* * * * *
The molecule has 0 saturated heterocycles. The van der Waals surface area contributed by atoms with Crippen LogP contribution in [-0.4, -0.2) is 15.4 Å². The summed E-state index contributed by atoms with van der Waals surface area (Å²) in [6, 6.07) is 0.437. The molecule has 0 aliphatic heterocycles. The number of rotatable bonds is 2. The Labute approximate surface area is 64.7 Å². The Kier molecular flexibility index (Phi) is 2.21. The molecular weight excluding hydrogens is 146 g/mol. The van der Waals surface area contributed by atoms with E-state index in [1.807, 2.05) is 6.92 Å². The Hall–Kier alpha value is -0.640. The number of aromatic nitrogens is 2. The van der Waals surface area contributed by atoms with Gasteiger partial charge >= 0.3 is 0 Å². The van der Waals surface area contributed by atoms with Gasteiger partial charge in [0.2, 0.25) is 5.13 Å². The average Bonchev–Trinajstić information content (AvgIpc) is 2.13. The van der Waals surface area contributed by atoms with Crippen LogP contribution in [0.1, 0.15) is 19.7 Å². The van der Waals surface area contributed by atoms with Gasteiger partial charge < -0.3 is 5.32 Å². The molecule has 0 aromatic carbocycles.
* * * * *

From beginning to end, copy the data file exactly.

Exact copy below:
The molecule has 0 saturated heterocycles. The van der Waals surface area contributed by atoms with Crippen LogP contribution in [-0.4, -0.2) is 15.4 Å². The summed E-state index contributed by atoms with van der Waals surface area (Å²) in [6, 6.07) is 0.437. The molecule has 0 aliphatic heterocycles. The number of rotatable bonds is 2. The Labute approximate surface area is 64.7 Å². The Kier molecular flexibility index (Phi) is 2.21. The molecular weight excluding hydrogens is 146 g/mol. The van der Waals surface area contributed by atoms with E-state index in [1.807, 2.05) is 6.92 Å². The Hall–Kier alpha value is -0.640. The number of aromatic nitrogens is 2. The van der Waals surface area contributed by atoms with Gasteiger partial charge >= 0.3 is 0 Å². The van der Waals surface area contributed by atoms with Gasteiger partial charge in [0.2, 0.25) is 5.13 Å². The average Bonchev–Trinajstić information content (AvgIpc) is 2.13. The van der Waals surface area contributed by atoms with Crippen LogP contribution in [0.1, 0.15) is 19.7 Å². The van der Waals surface area contributed by atoms with Gasteiger partial charge < -0.3 is 5.32 Å². The molecule has 0 aromatic carbocycles.